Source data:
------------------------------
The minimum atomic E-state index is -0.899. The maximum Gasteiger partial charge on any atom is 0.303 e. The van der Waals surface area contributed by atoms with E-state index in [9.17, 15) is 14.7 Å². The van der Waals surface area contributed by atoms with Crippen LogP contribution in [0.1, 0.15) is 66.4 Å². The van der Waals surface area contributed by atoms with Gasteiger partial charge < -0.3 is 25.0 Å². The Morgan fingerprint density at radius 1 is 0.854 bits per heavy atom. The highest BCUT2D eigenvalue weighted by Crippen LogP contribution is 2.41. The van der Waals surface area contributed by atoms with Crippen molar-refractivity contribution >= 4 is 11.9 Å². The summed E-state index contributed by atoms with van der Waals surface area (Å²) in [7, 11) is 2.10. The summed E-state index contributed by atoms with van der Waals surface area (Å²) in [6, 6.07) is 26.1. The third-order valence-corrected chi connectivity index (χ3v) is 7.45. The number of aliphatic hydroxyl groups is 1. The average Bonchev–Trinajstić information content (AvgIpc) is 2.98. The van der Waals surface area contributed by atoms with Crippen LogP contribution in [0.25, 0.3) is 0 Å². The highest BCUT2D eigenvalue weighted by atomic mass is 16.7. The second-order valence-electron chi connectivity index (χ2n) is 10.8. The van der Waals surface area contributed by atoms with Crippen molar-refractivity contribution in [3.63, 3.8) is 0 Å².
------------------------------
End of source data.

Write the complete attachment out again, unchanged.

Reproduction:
The minimum atomic E-state index is -0.899. The maximum Gasteiger partial charge on any atom is 0.303 e. The van der Waals surface area contributed by atoms with E-state index in [9.17, 15) is 14.7 Å². The van der Waals surface area contributed by atoms with Crippen LogP contribution in [0.1, 0.15) is 66.4 Å². The van der Waals surface area contributed by atoms with Gasteiger partial charge < -0.3 is 25.0 Å². The Morgan fingerprint density at radius 1 is 0.854 bits per heavy atom. The highest BCUT2D eigenvalue weighted by Crippen LogP contribution is 2.41. The van der Waals surface area contributed by atoms with Crippen molar-refractivity contribution >= 4 is 11.9 Å². The summed E-state index contributed by atoms with van der Waals surface area (Å²) in [7, 11) is 2.10. The summed E-state index contributed by atoms with van der Waals surface area (Å²) in [6, 6.07) is 26.1. The third-order valence-corrected chi connectivity index (χ3v) is 7.45. The number of aliphatic hydroxyl groups is 1. The average Bonchev–Trinajstić information content (AvgIpc) is 2.98. The van der Waals surface area contributed by atoms with Crippen LogP contribution in [0.25, 0.3) is 0 Å². The highest BCUT2D eigenvalue weighted by atomic mass is 16.7. The second-order valence-electron chi connectivity index (χ2n) is 10.8. The van der Waals surface area contributed by atoms with Crippen molar-refractivity contribution in [3.63, 3.8) is 0 Å².